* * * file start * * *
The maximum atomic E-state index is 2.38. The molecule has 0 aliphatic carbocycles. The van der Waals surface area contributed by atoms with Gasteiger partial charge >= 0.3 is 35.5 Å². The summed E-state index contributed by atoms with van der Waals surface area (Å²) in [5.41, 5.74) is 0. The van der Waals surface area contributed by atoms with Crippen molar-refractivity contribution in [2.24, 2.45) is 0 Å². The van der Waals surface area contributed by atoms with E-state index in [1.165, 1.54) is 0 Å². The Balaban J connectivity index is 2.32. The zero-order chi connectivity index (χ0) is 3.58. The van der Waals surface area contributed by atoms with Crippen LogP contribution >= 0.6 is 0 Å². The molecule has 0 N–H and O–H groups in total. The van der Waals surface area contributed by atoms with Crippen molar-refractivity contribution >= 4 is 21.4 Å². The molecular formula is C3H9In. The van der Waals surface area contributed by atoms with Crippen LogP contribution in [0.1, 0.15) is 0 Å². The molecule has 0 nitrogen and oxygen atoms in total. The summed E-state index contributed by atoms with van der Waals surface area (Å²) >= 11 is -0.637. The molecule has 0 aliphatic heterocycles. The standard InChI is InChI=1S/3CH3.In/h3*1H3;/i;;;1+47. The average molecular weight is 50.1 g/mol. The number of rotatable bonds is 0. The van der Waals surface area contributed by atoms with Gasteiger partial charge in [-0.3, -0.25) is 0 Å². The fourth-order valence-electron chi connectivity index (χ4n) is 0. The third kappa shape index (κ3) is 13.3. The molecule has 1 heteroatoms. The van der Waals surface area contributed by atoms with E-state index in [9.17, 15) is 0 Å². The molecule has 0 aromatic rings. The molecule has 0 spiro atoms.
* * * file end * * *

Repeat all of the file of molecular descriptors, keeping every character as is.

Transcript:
The maximum atomic E-state index is 2.38. The molecule has 0 aliphatic carbocycles. The van der Waals surface area contributed by atoms with Gasteiger partial charge >= 0.3 is 35.5 Å². The summed E-state index contributed by atoms with van der Waals surface area (Å²) in [5.41, 5.74) is 0. The van der Waals surface area contributed by atoms with Crippen molar-refractivity contribution in [2.24, 2.45) is 0 Å². The van der Waals surface area contributed by atoms with E-state index in [1.165, 1.54) is 0 Å². The Balaban J connectivity index is 2.32. The zero-order chi connectivity index (χ0) is 3.58. The van der Waals surface area contributed by atoms with Crippen LogP contribution >= 0.6 is 0 Å². The molecule has 0 N–H and O–H groups in total. The van der Waals surface area contributed by atoms with Crippen molar-refractivity contribution >= 4 is 21.4 Å². The molecular formula is C3H9In. The van der Waals surface area contributed by atoms with Crippen LogP contribution in [0.1, 0.15) is 0 Å². The molecule has 0 nitrogen and oxygen atoms in total. The summed E-state index contributed by atoms with van der Waals surface area (Å²) >= 11 is -0.637. The molecule has 0 aliphatic heterocycles. The standard InChI is InChI=1S/3CH3.In/h3*1H3;/i;;;1+47. The average molecular weight is 50.1 g/mol. The number of rotatable bonds is 0. The van der Waals surface area contributed by atoms with Gasteiger partial charge in [-0.3, -0.25) is 0 Å². The fourth-order valence-electron chi connectivity index (χ4n) is 0. The third kappa shape index (κ3) is 13.3. The molecule has 1 heteroatoms. The van der Waals surface area contributed by atoms with E-state index in [9.17, 15) is 0 Å². The molecule has 0 aromatic rings. The molecule has 0 spiro atoms.